Client
Korea Oil Company
Location
Korea

Korea Oil Company Ulsan Refinery-Korea's First Refinery - EPC

Despite several delays caused by heavy rains, Fluor delivered in only 16 months to Korea Oil Corporation its first major grassroots refinery, the schedule promised at contract award.

Fluor had to ship major pieces of equipment from the U.S. as well as recruit and train a large number of Korean nationals to complete the project. Fourteen experienced Fluor construction managers from the U.S. were assigned to the project and oversaw the activities of 1,200 Korean Nationals.

The 35,000-barrels-per-day refinery was part of Korea's First Five Year Plan and a major segment of a huge industrial complex in the southeastern part of the country.

The refinery was destined to facilitate Korea's economic growth.



Client's Challenge

The Government of the Republic of South Korea tasked the Korea Oil Corporation to build a grassroots refinery in Ulsan to meet the country's needs for self-sufficiency and self-produced petroleum products.

The Korean refinery included crude atmospheric- and vacuum-distillation units, a platformer-unifiner, a distillate unifiner, an asphalt oxidation unit, and UOP merox treaters for butane, light naphtha, kerosene, and jet fuel.

The refinery supplied domestic demands for gasoline, light and heavy oils, and other petroleum by-products, thereby saving the Republic a considerable amount in foreign exchange every year. Operation of the refinery also provided employment to residents of Ulsan.



Fluor's Solution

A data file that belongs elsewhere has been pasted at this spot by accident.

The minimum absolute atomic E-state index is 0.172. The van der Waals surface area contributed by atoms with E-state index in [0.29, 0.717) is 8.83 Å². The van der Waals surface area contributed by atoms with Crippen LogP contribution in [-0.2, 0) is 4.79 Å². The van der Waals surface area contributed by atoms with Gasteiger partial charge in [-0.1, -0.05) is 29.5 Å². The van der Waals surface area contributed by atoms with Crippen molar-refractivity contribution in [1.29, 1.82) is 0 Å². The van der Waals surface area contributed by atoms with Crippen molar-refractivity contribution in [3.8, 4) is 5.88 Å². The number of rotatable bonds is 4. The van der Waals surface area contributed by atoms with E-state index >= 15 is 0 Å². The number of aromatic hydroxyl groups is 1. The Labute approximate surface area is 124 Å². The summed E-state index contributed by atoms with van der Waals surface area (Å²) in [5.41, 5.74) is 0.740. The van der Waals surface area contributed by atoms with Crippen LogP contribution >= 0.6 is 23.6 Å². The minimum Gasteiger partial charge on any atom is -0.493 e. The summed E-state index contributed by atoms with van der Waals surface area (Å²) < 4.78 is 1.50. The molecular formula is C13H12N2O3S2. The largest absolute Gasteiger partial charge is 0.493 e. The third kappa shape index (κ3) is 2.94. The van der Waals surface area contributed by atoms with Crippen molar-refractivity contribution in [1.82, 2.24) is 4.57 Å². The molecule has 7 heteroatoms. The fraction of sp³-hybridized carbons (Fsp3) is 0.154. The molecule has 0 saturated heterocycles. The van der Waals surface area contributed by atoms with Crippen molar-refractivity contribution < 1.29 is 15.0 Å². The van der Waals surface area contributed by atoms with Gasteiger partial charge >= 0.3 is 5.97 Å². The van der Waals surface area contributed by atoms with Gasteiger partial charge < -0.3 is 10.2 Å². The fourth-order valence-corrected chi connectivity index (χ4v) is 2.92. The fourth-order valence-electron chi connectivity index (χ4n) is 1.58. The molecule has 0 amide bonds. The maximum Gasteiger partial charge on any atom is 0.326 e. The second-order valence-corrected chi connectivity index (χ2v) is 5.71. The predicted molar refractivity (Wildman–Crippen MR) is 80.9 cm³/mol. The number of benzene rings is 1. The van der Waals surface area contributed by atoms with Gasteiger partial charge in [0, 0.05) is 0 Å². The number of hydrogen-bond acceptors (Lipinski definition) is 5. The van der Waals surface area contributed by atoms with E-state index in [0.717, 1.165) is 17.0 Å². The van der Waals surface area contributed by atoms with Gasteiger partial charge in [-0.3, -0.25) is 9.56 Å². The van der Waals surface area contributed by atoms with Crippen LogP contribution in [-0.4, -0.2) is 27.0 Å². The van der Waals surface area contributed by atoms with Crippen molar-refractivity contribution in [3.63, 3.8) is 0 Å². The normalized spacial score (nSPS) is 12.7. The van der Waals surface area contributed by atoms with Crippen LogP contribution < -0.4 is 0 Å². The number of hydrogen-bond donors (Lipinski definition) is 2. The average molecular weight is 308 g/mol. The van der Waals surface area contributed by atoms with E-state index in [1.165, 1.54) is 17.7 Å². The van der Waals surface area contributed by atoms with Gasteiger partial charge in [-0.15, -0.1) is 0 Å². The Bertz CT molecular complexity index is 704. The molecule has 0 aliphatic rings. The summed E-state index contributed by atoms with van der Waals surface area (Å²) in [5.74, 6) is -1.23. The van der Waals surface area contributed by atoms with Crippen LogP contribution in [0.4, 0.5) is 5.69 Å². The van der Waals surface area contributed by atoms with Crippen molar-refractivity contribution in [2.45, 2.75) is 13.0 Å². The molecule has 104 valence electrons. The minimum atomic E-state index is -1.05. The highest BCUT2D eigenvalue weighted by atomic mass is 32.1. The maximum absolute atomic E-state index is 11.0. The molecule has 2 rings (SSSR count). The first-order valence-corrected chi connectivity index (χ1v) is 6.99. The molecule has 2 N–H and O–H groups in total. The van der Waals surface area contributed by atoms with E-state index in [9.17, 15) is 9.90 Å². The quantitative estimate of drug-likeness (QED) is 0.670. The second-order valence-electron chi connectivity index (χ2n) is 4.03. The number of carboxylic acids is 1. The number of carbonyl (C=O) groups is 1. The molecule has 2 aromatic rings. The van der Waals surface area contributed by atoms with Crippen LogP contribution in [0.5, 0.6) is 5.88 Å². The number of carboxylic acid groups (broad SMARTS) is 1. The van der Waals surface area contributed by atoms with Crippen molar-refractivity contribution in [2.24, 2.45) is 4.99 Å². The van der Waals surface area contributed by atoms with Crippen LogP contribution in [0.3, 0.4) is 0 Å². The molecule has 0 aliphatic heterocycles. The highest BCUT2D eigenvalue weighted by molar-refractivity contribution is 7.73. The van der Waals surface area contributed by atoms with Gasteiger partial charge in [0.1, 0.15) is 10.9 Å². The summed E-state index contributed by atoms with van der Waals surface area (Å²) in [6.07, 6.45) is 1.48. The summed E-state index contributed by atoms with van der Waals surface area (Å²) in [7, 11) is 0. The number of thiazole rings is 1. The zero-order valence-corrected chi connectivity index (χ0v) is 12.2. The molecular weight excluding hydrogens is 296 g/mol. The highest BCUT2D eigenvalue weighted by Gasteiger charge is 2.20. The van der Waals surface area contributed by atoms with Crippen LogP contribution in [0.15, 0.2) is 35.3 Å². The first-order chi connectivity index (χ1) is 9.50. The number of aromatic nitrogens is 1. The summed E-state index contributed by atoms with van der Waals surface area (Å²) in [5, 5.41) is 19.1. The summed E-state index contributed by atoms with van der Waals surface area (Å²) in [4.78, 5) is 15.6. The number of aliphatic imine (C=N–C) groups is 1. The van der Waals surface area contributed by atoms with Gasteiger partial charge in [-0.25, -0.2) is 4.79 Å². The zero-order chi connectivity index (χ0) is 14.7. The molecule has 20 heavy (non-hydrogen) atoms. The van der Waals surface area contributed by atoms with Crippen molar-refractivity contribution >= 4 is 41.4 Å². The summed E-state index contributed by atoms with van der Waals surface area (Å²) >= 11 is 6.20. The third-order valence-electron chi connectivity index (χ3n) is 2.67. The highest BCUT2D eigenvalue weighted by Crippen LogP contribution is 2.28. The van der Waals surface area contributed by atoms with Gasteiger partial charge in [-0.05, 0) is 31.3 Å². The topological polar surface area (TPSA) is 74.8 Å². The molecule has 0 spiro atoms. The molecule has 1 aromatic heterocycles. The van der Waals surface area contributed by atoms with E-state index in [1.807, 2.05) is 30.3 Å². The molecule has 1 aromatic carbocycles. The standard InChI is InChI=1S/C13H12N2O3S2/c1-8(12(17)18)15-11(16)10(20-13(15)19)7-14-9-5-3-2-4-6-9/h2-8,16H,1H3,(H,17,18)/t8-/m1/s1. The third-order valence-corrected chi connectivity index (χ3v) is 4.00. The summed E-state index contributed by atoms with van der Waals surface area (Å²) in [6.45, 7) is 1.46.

Fluor provided engineering, procurement, and construction management to the Korean Oil Corporation for Korea's $16 million grassroots refinery in Ulsan.

Fluor guaranteed completion of the refinery within 16 months, and based on that guarantee, was awarded the contract.

Fluor's experience enabled it to anticipate most challenges, but Fluor faced additional obstacles unique to the Korean jobsite: poor roads leading to the site; no communications network; scarcity of lumber; and availability of sand and rock sources.

In addition, Fluor had to provide power for construction, establish security and fire protection services, furnish housing for U.S. expats, in effect, make the site self-sufficient. Fluor also had to recruit and train 1,200 Korean nationals.

Fluor established a liaison office in Seoul to manage in-country issues while engineering began in Fluor's California offices. Procurement was also handled in the California office.

Once construction managers were onsite, they faced more challenges when heavy rains caused delays in construction. The heavy rains continued throughout the spring and into the summer, but in August of that year, the weather improved and Fluor regained some of the time lost to the weather.

In September, with a peak construction workforce, minimal design changes, and cooperative vendors, the project was nearing 80 percent complete. Near the end of October, the project was 85 percent complete. On December 21 - 58 days earlier than the contract called for, Fluor turned over operation of the refinery to Korea Oil Corporation.



Conclusion

Fluor used a management team experienced in building refineries around the world to deliver Korea's first grassroots refinery. The team overcame many obstacles to beat the proposed schedule 58 days early.

The project is a testament to Fluor's global expertise and technology transfer to country nationals in which they work.

Fluor's program manager on the Ulsan Refinery stated that “the success of the various training programs at the jobsite played a major role in the early completion date.”

Fluor personnel also formed personal relationships with the Koreans. They took the time to become acquainted with the Koreans, their culture, and their country. In the process, the Americans developed a genuine admiration and respect for the hard-working Koreans. On their own, the American workers “adopted” a local orphanage; each contributed about $3 a month for rice to help feed the 133 children.

Fluor also established an apprenticeship program for 14 of the older boys from the area. Some of the youths became self-sufficient and were able to find housing on their own. This project was just another example of giving back to the communities in which Fluor works and lives.